Scotsman Letters: Domestic air passengers faster, greener journeys via train

Richard Allison (Letters, September 8) correctly describes Edinburgh Airport as reaching capacity. I also used it recently for the first time for four years and despite yet another extension it was still very claustrophobic especially at security.
Airports like Edinburgh have been running close to capacity for years, says one readerAirports like Edinburgh have been running close to capacity for years, says one reader
Airports like Edinburgh have been running close to capacity for years, says one reader

Like Mr Allison I am acutely aware of the 30 or so departures between 6 and 7am, living close to the airport, and would avoid departing at that time at all cost.

​A renewed increase in flight traffic post-Covid means 2.2 million aircraft movements each year in UK airspace, over 100,000 at Edinburgh Airport alone, and it is down to the skill of controllers and pilots that there are so few incidents.

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​Airports like Edinburgh have been running close to capacity for years, and it is time that domestic passengers are given an alternative through faster, greener and more reliable train journeys.

If half the London to Edinburgh route can be covered in a little over 100 minutes to York, by investing in the northern section close to three hours for the whole journey should be achievable, significantly reducing the often half-empty 60 or so flights a day plying up and down this route currently.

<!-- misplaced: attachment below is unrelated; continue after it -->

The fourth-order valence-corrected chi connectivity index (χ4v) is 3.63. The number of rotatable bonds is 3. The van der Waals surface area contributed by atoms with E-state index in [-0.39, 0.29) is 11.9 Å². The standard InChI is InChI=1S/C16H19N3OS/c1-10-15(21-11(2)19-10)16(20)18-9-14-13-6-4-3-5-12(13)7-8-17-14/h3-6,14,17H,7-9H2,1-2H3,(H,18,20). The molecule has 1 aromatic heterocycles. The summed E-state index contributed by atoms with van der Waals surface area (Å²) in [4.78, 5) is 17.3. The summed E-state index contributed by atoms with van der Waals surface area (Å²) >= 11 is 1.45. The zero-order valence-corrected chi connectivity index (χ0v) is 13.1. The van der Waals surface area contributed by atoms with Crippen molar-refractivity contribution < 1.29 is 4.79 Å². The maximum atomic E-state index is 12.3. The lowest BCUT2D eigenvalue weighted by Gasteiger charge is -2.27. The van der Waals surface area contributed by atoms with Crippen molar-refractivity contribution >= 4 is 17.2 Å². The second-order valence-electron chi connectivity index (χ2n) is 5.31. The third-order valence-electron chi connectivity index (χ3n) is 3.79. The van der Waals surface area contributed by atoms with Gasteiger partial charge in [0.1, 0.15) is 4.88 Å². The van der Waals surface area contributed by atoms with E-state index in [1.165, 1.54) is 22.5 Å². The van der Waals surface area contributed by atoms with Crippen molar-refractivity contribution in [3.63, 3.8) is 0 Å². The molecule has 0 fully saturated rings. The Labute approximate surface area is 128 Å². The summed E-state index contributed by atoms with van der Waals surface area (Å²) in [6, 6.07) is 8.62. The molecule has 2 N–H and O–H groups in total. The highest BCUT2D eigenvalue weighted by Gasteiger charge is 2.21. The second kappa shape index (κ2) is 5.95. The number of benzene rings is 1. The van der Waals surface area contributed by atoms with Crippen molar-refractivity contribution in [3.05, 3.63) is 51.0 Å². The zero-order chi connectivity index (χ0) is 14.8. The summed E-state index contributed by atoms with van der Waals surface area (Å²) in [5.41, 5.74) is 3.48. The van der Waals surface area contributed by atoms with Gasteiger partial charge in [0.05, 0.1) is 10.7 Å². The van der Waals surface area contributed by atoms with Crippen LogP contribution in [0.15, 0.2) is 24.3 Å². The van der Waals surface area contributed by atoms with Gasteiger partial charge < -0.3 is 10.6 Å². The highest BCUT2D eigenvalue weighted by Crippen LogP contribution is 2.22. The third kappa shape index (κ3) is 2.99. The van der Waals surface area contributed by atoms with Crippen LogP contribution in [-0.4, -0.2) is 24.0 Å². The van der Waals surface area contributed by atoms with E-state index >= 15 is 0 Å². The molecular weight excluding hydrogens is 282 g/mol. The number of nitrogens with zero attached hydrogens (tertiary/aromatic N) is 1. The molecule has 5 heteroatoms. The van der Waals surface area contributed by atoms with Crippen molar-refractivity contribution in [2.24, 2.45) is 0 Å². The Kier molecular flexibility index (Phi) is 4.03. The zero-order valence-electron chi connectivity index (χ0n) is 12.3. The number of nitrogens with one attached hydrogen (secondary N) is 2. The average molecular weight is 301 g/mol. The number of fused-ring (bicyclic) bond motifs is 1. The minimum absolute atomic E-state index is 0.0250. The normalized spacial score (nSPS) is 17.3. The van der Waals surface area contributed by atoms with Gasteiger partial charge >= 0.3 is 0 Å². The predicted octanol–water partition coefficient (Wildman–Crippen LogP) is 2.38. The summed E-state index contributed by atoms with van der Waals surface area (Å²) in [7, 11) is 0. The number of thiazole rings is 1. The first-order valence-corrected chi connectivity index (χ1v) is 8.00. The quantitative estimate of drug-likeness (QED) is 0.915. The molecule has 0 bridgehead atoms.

What a difference that would make to CO2 emissions. Why are the SNP/Green Government not pushing for this rather than seemingly supporting the UK halving of domestic air passenger duty in April by not bringing in their own departure tax as previously planned?

Neil Anderson, Edinburgh

Resist Putin

I agree wholeheartedly with your leader column (“We must not lose sense of outrage in face of evil”, September 7) which denounces those countries cosying up to President Vladimir Putin.

The leaders of Brazil, India, China and South Africa should hang their heads in shame since they have put their commercial needs above all moral principles. Putin has the blood of thousands of innocent Ukrainians on his hands, but the leaders of those countries are turning a blind eye to his crimes so that their trade is not disrupted.

But we must condemn with equal force the cosying-up demonstrated by our neighbours in Europe.

Germany was so keen to have Russian oil and gas that it ignored Putin's annexation of Crimea in 2014 and carried on with the construction of the Nord 2 pipeline as if nothing had happened.

The fact that other countries like the UK and the US were determined to punish Putin for that first attack on Ukraine did not deter Germany.

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Likewise, President Macron of France failed to maintain solidarity with other Western countries in the aftermath of the 2022 invasion of Ukraine.

Putin relies heavily on his oil and gas wealth to fund his war. The West must maintain its embargo on Russian oil and gas in order to avoid providing him with the funds for his murderous attacks.